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California Area Office logoCalifornia Area Office

May is Lyme Disease Awareness Month

Image of Margo Kerrigan

Margo Kerrigan, M.P.H., Area Director
Indian Health Service California Area Office

May is designated as Lyme Disease Awareness Month. Lyme disease is a bacterial infection that is spread to humans through the bite of infected ticks. Left untreated, Lyme disease can progress from mild flu-like symptoms in the early stages to severe chronic and debilitating health problems in later stages. Caught early, Lyme disease can be fairly easily treated with a course of antibiotics.

Lyme disease is the most common tick-borne disease in the United States and is one of the fastest growing infectious diseases. Between 1992 and 2008, there was a 192% increase in the number of cases of Lyme disease reported to the CDC, from 9,908 cases in 1992 to 28,921 confirmed cases in 2008. In California, the ticks that carry Lyme disease have been found in 56 of the 58 counties and ticks infected with the bacterium that causes Lyme disease have been found in 42 counties.

Symptoms:

Usually one of the first symptoms of Lyme disease is a "bull's eye" rash that occurs at the site of the tick bite. This rash, called erythema migrans, occurs in 70-80% of persons infected with the disease. The rash usually occurs within 3 and 30 days of the tick bite. Infected persons may also experience mild flu-like symptoms such as fatigue, chills, fever, headaches, muscle and joint aches, and swollen lymph nodes. In the small percentage of patients who do not display the "bull's eye" rash, these may be the only initial symptoms of the disease.

Left untreated, Lyme disease will spread to other portions of the body, usually within a few days to a few weeks from infection. This mid-stage of infection can cause more severe symptoms such as heart palpitations, dizziness, joint pain, and severe headaches and neck pain due to meningitis. In some patients, these symptoms will resolve without treatment, but for approximately 60% of those with the disease, without treatment the infection will progress to cause severe joint pain and swelling (arthritis) within a few months to a few years of infection. Other late-stage symptoms include chronic neurological symptoms such as shooting pains, numbness in arms and legs, and memory and concentration problems.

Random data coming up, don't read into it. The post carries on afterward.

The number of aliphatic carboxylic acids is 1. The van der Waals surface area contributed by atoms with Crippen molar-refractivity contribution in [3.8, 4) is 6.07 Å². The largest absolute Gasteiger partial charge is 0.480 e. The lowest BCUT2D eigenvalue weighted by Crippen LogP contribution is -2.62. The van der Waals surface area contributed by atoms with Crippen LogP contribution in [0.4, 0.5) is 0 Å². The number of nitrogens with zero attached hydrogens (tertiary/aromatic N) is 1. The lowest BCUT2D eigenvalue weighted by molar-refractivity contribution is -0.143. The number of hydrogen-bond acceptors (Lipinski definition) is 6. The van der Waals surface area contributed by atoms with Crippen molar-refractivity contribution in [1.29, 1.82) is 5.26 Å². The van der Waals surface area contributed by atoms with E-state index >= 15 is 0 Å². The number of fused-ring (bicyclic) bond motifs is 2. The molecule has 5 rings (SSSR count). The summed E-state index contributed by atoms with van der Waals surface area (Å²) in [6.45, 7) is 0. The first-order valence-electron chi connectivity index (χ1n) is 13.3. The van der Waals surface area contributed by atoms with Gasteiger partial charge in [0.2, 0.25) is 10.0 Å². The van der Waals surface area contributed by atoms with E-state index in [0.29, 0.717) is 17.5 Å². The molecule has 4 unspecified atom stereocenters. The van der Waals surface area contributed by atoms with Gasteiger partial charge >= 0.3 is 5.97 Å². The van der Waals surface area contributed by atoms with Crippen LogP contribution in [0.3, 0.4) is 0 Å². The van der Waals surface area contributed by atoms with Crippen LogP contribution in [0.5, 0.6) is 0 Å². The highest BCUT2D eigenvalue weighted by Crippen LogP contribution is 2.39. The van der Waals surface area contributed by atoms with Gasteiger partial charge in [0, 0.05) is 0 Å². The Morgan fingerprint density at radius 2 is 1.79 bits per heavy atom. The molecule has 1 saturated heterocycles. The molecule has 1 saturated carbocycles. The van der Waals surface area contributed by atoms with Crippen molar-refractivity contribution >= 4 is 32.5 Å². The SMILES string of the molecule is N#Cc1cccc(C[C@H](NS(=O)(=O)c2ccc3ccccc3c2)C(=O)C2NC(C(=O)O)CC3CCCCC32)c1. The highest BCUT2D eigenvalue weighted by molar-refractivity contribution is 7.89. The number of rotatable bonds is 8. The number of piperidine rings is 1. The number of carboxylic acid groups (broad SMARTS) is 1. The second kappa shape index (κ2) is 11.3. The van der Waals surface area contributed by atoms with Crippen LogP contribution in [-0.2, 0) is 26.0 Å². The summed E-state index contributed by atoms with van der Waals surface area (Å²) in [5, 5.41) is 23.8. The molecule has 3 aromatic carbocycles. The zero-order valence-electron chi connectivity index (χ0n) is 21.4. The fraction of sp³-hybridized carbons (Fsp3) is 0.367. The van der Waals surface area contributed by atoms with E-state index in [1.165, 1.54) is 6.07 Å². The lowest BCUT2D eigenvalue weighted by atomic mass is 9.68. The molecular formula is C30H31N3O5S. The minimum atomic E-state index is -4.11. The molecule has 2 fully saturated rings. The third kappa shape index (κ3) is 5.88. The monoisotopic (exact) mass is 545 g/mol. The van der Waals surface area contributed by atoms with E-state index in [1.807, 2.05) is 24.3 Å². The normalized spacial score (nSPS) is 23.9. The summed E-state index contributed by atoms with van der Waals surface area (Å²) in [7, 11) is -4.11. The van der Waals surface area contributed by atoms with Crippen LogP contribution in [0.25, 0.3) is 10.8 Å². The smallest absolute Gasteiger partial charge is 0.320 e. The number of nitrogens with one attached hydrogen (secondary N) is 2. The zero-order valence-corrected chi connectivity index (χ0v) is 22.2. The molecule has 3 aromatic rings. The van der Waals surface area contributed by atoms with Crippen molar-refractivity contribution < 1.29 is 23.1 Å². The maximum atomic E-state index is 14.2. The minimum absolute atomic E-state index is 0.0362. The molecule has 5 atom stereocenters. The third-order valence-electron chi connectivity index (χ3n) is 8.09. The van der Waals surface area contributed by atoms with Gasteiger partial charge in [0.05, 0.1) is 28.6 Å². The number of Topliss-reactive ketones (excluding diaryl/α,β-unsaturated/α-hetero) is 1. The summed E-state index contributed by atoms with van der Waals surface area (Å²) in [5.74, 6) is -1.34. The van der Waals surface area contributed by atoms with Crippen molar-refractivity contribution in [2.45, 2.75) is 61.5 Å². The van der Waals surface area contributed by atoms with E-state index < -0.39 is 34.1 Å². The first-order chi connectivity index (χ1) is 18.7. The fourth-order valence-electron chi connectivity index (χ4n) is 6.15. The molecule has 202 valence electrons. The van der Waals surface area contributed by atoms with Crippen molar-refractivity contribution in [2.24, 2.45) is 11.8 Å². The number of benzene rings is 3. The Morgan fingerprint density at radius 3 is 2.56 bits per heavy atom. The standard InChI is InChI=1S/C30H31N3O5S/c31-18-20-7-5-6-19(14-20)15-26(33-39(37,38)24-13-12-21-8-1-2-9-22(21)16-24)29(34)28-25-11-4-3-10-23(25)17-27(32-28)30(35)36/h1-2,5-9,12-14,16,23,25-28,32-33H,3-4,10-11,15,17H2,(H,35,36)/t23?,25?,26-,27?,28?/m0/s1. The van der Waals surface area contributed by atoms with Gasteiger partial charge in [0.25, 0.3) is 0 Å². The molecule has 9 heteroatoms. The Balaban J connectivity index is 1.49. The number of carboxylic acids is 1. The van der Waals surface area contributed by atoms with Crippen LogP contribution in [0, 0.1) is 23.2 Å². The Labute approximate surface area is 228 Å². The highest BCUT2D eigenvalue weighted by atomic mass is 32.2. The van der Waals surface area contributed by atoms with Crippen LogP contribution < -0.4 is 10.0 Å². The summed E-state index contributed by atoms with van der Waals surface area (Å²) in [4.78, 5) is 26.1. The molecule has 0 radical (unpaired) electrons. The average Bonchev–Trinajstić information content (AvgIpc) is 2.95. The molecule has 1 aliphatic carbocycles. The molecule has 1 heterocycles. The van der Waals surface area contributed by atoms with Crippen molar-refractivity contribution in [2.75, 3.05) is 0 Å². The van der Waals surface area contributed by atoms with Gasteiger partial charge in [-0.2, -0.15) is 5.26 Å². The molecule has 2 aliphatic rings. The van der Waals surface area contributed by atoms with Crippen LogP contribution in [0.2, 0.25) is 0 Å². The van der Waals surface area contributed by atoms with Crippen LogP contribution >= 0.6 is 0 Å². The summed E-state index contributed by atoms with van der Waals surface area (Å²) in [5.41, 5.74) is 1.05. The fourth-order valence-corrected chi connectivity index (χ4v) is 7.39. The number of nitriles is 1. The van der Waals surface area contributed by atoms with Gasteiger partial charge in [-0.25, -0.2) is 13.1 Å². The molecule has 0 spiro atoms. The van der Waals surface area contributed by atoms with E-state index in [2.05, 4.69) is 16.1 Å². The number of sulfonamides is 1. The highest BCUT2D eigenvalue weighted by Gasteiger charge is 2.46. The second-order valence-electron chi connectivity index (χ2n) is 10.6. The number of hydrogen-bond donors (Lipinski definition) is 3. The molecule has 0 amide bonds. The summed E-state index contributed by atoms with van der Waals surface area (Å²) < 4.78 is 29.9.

Treatment:

Patients who receive antibiotic treatment for Lyme disease early in the infection usually have a fast and full recovery. A few patients who receive treatment in mid- or late-stage disease may have recurring symptoms due to joint or nerve damage that has occurred. For best outcomes, anyone suspecting they have may been infected by Lyme disease should see their doctor immediately for testing and treatment. Prevention: The following are precautions and steps you can take to avoid Lyme disease infection:

  • Avoid areas with lots of ticks, such as wooded or bushy areas and areas with tall grass or fallen leaves.
  • Use insect repellent that contains 20%-30% DEET on skin and clothing.
  • Wear long pants, long sleeves, and long socks to protect skin. Also tucking your pants into your socks can prevent ticks from getting on your legs.
  • After being outdoors, check yourself for ticks. Especially check your armpits, scalp, and groin which are areas ticks can easily hide.
  • If you find a tick, use fine-tipped tweezers to remove it immediately. A tick that has been attached to your skin for less than 24 hours is not likely to cause infection, but monitor for symptoms closely just in case.

    Resources:

    For more information, visit:

    Centers for Disease Control and Prevention: http://www.cdc.gov/ncidod/dvbid/lyme/index.htm Exit Disclaimer – You Are Leaving www.ihs.gov

    California Department of Public Health: http://www.cdph.ca.gov/HEALTHINFO/DISCOND/Pages/LymeDisease.aspx Exit Disclaimer – You Are Leaving www.ihs.gov

    American Lyme Disease Foundation: http://www.aldf.com/ Exit Disclaimer – You Are Leaving www.ihs.gov

    Lyme Disease Network: http://www.lymenet.org/ Exit Disclaimer – You Are Leaving www.ihs.gov
     

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